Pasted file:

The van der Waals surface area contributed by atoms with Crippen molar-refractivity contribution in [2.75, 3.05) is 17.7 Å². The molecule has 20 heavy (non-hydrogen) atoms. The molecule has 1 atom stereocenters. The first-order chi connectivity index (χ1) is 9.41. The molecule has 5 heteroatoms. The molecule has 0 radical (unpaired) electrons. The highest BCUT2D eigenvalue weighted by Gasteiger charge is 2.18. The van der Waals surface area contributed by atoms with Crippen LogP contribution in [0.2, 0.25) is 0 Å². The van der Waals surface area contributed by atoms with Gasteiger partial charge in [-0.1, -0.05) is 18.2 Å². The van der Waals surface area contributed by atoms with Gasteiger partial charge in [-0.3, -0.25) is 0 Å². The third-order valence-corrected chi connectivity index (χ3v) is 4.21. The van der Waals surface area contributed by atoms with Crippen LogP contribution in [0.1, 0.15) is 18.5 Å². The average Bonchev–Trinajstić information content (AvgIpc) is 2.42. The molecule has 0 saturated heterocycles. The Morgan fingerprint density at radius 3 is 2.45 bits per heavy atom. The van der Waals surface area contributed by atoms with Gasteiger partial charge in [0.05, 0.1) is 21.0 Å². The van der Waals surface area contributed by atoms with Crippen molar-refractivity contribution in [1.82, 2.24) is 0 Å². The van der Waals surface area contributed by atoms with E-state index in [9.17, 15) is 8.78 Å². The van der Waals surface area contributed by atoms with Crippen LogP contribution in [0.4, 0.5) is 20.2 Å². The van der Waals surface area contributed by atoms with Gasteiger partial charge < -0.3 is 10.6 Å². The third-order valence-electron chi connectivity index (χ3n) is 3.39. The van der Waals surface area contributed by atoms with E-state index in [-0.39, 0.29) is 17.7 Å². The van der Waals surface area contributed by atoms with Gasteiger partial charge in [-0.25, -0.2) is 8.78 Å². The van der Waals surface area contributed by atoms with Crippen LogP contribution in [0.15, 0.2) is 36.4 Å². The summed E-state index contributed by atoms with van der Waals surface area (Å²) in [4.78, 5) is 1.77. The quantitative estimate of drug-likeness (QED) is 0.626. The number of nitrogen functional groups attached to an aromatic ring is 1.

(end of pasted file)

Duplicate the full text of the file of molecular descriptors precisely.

The van der Waals surface area contributed by atoms with Crippen molar-refractivity contribution in [2.75, 3.05) is 17.7 Å². The molecule has 20 heavy (non-hydrogen) atoms. The molecule has 1 atom stereocenters. The first-order chi connectivity index (χ1) is 9.41. The molecule has 5 heteroatoms. The molecule has 0 radical (unpaired) electrons. The highest BCUT2D eigenvalue weighted by Gasteiger charge is 2.18. The van der Waals surface area contributed by atoms with Crippen LogP contribution in [0.2, 0.25) is 0 Å². The van der Waals surface area contributed by atoms with Gasteiger partial charge in [-0.1, -0.05) is 18.2 Å². The van der Waals surface area contributed by atoms with Gasteiger partial charge in [-0.3, -0.25) is 0 Å². The third-order valence-corrected chi connectivity index (χ3v) is 4.21. The van der Waals surface area contributed by atoms with Crippen LogP contribution in [0.1, 0.15) is 18.5 Å². The average Bonchev–Trinajstić information content (AvgIpc) is 2.42. The molecule has 0 saturated heterocycles. The Morgan fingerprint density at radius 3 is 2.45 bits per heavy atom. The van der Waals surface area contributed by atoms with Gasteiger partial charge in [0.05, 0.1) is 21.0 Å². The van der Waals surface area contributed by atoms with Crippen molar-refractivity contribution in [1.82, 2.24) is 0 Å². The van der Waals surface area contributed by atoms with E-state index in [9.17, 15) is 8.78 Å². The van der Waals surface area contributed by atoms with Crippen LogP contribution in [0.4, 0.5) is 20.2 Å². The van der Waals surface area contributed by atoms with Gasteiger partial charge < -0.3 is 10.6 Å². The third-order valence-electron chi connectivity index (χ3n) is 3.39. The van der Waals surface area contributed by atoms with E-state index in [-0.39, 0.29) is 17.7 Å². The van der Waals surface area contributed by atoms with Gasteiger partial charge in [-0.25, -0.2) is 8.78 Å². The van der Waals surface area contributed by atoms with Crippen LogP contribution in [0.15, 0.2) is 36.4 Å². The summed E-state index contributed by atoms with van der Waals surface area (Å²) in [4.78, 5) is 1.77. The quantitative estimate of drug-likeness (QED) is 0.626. The number of nitrogen functional groups attached to an aromatic ring is 1.